Boykin became the focus of media reports when he spoke about his involvement in the war on terrorism at twenty-three Baptist and Pentecostal churches across the country, accompanied by two military aides. According to a 10-month internal investigation conducted by the defense department’s deputy inspector general for investigations and reported by the Washington Post, Boykin received reimbursement for his travel costs from one of the sponsoring church groups and failed to report that fact. He wore his uniform and gave the impression that he was representing the military. 
The investigation confirmed that Boykin said that the U.S. military is recruiting a spiritual army that will draw strength from a greater power to defeat its enemy. In fact, he told the First Baptist Church of Broken Arrow, Okla. on June 30, 2002, “What I’m here to do today is to recruit you to be warriors of God’s kingdom.”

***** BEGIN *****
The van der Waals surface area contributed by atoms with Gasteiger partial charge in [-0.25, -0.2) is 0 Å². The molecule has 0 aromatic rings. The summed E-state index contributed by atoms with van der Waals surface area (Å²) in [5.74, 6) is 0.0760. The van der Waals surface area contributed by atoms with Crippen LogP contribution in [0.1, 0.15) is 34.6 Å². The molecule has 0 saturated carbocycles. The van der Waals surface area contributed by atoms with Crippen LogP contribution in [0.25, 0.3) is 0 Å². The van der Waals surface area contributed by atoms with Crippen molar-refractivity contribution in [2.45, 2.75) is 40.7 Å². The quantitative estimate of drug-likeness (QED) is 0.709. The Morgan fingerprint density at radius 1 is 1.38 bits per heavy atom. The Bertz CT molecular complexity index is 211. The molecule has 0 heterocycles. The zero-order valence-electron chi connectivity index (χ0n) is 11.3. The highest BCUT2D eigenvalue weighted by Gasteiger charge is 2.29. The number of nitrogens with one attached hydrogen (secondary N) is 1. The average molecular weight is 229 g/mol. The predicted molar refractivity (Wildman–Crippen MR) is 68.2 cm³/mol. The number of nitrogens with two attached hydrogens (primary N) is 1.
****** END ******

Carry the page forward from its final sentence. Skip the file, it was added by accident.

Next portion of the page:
Wait a minute! He was speaking to Christians—so he was not seeking to evangelize them to become Christians. What then was he recruiting for? If Boykin is a dominionist, then those words have a concrete meaning: He was recruiting soldiers to fight a war to set up God’s Kingdom on earth!
After all, Ken Hemphill, the Southern Baptist’s national strategist for Empowering Kingdom Growth, (EKG) spoke to the Southern Baptist Convention Executive Committee recently defining the role of religion for them. According to him, church is about advancing the Kingdom of God. He said, “Southern Baptists must lead in awakening the church to be on mission with God for the redemption of the nations.” Hemphill, quoting a passage from the Bible said there is one biblical sign yet to be fulfilled: “This good news of the Kingdom will be proclaimed in the entire world as a testimony to all the nations, and then the end will come.”